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dc.contributor.authorEggbeer, Dominic
dc.contributor.authorBibb, Richard
dc.contributor.authorEvans, P.
dc.date.accessioned2008-10-17T11:16:40Z
dc.date.available2008-10-17T11:16:40Z
dc.date.issued2006-12-01en_US
dc.identifier.citationEggbeer, D., Bibb, R. & Evans, P. (2006) 'Assessment of digital technologies in the design of a magnetic retained auricular prosthesis', The Journal of Maxillofacial Prosthetics & Technology 9, pp.1-4en_US
dc.identifier.issn1366-4697
dc.identifier.urihttp://hdl.handle.net/10369/117
dc.description.abstractPrevious research into the application of digital technologies in maxillofacial prosthetics has focussed on the creation of overall shape, but very little research had explored the incorporation of implant retention mechanisms. Given that implant retention is considered as state of the art, the author identified the need to evaluate and develop the capability of digital technologies to design and manufacture implant retained prostheses. Furthermore, past research had not sought in-depth analysis of digital techniques compared to conventional methods. This research evaluated the results of a case study, and further discussed and attempted to quantify the quality, economic and clinical impact of the techniques. A suitable auricular prosthesis case was identified by the Maxillofacial Unit at Morriston Hospital, Swansea and suitable technologies selected by the author. Magnets that would retain the prosthesis were placed on to a replica of the patient’s defect site and optical scanning technologies were used to digitise this and the contra-lateral (opposite) ear. Combinations of new and established techniques were used to generate a prosthesis pattern that incorporated the magnets. Conventional production methods were then used to complete the final prosthesis, which was provided to the patient. This research built on a previous implant retained case study (Eggbeer output 2) whilst utilising different techniques and addressing magnetic retention. Conclusions on future research directions were made and these informed subsequent research in this field. To maximise impact in the profession this research was published in a journal specifically aimed at practicing prosthetists who would be likely to apply the techniques reported. The research was conducted by Eggbeer, the clinical aspects were conducted by Evans and Bibb contributed design and rapid prototyping expertise.en_US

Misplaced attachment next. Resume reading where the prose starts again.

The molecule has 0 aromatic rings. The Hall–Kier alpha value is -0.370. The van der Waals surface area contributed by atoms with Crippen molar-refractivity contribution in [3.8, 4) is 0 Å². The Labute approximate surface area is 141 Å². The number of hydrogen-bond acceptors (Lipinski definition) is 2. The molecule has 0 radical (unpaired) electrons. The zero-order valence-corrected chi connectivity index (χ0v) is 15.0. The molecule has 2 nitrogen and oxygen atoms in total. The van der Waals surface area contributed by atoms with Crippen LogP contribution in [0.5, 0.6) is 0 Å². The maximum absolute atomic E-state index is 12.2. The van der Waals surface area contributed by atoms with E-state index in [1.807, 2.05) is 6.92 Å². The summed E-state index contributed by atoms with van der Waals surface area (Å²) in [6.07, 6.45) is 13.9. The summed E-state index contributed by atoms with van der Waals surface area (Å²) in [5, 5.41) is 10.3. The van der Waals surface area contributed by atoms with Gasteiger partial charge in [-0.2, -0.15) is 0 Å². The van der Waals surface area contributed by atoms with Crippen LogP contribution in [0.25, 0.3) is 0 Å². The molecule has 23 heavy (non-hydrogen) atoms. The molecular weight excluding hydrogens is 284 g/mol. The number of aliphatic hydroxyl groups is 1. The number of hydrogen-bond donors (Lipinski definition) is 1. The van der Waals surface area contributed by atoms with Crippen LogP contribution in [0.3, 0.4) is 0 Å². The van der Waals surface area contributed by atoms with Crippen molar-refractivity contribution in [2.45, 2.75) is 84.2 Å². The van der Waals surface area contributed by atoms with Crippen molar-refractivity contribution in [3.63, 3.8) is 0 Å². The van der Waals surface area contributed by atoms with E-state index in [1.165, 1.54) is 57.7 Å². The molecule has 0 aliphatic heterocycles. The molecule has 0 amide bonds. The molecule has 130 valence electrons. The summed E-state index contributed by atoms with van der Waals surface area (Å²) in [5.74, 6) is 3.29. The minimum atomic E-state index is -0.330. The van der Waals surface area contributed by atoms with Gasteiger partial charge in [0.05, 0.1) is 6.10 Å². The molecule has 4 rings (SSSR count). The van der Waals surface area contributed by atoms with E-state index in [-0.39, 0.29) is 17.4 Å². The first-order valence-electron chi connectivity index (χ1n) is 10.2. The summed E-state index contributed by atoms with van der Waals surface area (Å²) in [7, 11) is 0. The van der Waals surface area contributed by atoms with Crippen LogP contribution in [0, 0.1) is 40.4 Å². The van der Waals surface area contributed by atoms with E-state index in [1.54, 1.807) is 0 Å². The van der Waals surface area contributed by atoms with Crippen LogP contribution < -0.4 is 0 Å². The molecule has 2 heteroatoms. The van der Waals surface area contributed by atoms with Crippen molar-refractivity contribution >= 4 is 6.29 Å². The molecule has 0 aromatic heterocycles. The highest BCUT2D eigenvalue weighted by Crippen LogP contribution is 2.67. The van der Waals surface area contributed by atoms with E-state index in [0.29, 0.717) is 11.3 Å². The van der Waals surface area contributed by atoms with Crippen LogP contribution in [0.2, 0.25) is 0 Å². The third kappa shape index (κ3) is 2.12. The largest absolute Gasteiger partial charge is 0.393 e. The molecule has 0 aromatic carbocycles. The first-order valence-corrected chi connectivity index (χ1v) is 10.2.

dc.publisherMatrix Marketingen_US
dc.relation.ispartofseriesThe Journal of Maxillofacial Prosthetics & Technology
dc.titleAssessment of digital technologies in the design of a magnetic retained auricular prosthesisen_US


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